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Their Lordships Are Again at Great Disadvantage in Not Knowing Sanskrit


Event Summary

The śāstra that carried on most conspicuously in the public life of India in the British imperial period was Dharmaśāstra, that is, jurisprudence. As is well known, the British desire to continue while reforming the pre-existing practices of civil law, so as to govern according to ‘native’ legal customs, was the original driver of the creation of modern Indology and of the founding of Sanskrit colleges in Fort William, Benares, and elsewhere. As the British legal and scholarly establishment began to codify versions in English of ‘Hindu law,’ they embedded substantial amounts of other, supporting śāstras: Nyāya for Bengal / Mithila, Mīmāṃsā for Central India, and Vyākaraṇa everywhere. They also established the habit of referring, as if it were common law, to an amalgam of śāstric learning, reformulated in the post-Cornwallis era. As the century went on, judgements issued by appeals courts regularly referred to an accumulated body of legal judgements, mounting ultimately to Sanskrit textual precedents, as well as to śāstric strategies of interpreting those texts. Grafted onto this Indo-British law was a system of appeals through higher courts, the ultimate court of appeal for Indians subject to the British crown being the Judicial Committee of the Privy Council in Westminster, until the end of Dominion status in 1950.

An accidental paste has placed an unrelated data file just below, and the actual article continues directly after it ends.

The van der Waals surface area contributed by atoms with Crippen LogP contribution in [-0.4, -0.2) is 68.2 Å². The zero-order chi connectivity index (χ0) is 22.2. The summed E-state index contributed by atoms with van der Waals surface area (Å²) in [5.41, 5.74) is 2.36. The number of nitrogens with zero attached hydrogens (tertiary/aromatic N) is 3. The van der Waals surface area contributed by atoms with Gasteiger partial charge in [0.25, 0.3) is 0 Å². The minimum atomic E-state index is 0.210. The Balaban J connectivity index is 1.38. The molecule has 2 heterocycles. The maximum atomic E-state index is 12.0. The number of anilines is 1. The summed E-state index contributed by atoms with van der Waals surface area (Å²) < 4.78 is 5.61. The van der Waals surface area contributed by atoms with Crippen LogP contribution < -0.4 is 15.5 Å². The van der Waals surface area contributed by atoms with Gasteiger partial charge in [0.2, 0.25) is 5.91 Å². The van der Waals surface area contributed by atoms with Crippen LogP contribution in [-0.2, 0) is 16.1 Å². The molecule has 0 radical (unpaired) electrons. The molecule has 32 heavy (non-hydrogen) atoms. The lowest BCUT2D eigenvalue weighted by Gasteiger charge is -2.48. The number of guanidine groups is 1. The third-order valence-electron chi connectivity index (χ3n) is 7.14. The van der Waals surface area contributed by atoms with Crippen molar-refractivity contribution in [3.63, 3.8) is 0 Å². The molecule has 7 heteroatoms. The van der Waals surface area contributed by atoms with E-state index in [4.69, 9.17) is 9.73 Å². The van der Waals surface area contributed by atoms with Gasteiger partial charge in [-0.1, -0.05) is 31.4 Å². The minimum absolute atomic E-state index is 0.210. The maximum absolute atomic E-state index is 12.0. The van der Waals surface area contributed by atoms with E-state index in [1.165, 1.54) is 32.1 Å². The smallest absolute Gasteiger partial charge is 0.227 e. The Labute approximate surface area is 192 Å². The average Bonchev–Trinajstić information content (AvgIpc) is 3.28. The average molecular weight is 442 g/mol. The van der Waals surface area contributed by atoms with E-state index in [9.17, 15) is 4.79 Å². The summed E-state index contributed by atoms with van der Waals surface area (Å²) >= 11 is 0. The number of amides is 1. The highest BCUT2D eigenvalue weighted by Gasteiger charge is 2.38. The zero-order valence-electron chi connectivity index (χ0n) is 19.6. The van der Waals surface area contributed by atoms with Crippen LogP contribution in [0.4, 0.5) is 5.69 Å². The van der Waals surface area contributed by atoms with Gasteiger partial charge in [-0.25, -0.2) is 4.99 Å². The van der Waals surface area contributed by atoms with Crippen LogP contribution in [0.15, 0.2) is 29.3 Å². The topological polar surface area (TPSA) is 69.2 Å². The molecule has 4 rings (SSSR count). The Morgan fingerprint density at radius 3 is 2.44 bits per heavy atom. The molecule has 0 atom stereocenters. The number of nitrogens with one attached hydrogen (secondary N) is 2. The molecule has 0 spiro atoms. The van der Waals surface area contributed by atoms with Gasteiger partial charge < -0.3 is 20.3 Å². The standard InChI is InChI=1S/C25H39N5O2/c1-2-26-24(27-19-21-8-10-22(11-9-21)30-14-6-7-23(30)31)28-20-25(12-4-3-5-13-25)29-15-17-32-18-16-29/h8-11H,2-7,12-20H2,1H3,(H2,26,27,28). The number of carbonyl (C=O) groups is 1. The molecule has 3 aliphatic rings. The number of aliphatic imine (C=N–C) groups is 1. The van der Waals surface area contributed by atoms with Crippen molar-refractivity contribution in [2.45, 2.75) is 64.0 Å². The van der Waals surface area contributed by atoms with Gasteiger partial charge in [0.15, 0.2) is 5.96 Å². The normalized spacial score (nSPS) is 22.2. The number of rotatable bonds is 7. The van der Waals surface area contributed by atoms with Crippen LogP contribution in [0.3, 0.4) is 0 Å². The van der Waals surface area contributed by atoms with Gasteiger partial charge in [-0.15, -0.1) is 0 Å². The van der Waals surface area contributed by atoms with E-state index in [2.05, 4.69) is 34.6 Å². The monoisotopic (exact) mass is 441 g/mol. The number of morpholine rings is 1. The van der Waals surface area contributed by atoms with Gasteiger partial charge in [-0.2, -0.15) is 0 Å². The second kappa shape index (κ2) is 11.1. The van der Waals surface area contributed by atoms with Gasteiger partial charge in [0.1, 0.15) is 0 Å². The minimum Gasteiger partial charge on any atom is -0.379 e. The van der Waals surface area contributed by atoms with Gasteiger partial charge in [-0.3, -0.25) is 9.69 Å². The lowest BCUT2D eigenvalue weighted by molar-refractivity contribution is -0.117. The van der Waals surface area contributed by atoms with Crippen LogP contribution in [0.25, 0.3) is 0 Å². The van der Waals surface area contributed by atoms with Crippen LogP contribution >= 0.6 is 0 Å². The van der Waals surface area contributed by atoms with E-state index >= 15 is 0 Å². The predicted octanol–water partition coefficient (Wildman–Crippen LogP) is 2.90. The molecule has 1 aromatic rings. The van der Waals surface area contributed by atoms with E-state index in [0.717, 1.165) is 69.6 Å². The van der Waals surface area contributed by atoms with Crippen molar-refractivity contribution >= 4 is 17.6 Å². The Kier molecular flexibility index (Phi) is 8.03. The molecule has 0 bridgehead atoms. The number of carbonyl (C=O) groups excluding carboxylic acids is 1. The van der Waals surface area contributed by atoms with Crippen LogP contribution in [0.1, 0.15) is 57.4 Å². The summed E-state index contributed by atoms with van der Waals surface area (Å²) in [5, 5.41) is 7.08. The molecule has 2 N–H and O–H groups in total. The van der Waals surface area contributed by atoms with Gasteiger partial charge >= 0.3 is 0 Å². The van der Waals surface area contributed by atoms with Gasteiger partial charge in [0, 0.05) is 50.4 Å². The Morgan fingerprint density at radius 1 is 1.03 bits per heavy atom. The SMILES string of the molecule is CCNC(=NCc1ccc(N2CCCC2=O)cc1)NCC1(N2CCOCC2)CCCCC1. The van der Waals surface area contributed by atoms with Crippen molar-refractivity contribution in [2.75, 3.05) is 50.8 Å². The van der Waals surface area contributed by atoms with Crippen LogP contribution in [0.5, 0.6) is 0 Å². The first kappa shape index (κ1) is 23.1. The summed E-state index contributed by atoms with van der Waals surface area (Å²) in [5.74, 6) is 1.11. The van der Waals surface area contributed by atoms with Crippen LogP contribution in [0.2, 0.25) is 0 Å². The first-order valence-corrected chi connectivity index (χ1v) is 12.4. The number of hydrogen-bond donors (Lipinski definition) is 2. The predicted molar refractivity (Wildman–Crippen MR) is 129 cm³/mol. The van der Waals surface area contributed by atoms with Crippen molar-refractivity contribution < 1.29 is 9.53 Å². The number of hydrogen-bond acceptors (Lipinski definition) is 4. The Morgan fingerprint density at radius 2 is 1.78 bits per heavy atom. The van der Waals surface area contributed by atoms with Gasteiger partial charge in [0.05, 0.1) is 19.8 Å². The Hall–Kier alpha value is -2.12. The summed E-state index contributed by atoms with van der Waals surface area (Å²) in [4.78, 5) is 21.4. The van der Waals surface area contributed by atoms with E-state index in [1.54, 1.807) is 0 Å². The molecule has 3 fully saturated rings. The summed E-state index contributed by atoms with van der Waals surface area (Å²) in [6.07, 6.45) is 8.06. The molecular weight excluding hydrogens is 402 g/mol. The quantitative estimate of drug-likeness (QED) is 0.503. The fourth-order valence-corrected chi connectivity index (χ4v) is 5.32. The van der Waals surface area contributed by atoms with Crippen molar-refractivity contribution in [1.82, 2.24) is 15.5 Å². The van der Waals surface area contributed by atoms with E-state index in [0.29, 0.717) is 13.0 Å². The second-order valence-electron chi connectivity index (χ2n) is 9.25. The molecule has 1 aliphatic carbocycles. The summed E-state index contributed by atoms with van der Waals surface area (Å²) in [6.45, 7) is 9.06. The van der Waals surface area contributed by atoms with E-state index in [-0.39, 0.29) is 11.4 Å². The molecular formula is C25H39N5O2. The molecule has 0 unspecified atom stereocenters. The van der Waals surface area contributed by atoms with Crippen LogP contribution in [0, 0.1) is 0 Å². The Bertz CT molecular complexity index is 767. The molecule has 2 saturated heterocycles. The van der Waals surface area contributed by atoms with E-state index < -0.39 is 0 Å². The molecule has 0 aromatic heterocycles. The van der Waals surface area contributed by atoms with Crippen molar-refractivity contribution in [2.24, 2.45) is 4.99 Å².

After 1860, śāstrins were increasingly drawn into the imperial world created by British legal, accreditational, and fiduciary regimes. The careers of even ‘traditional’ scholars took them through institutions and civic associations that fell within the British-Indian constitutional ambit. Their interactions with the courts can reveal something of the destiny of śāstric practice when adapted into modern settings. In this talk, Chris Minkowski will consider one example: the engagement by an unusually erudite and formidable śāstrin, Anantakrishna Shastri, with a recommendation concerning Hindu adoption made by the Privy Council to the Queen in 1899, which invokes a maxim or nyāya from the Mīmāṃsā, and speculates on the force of two Sanskrit gerundives.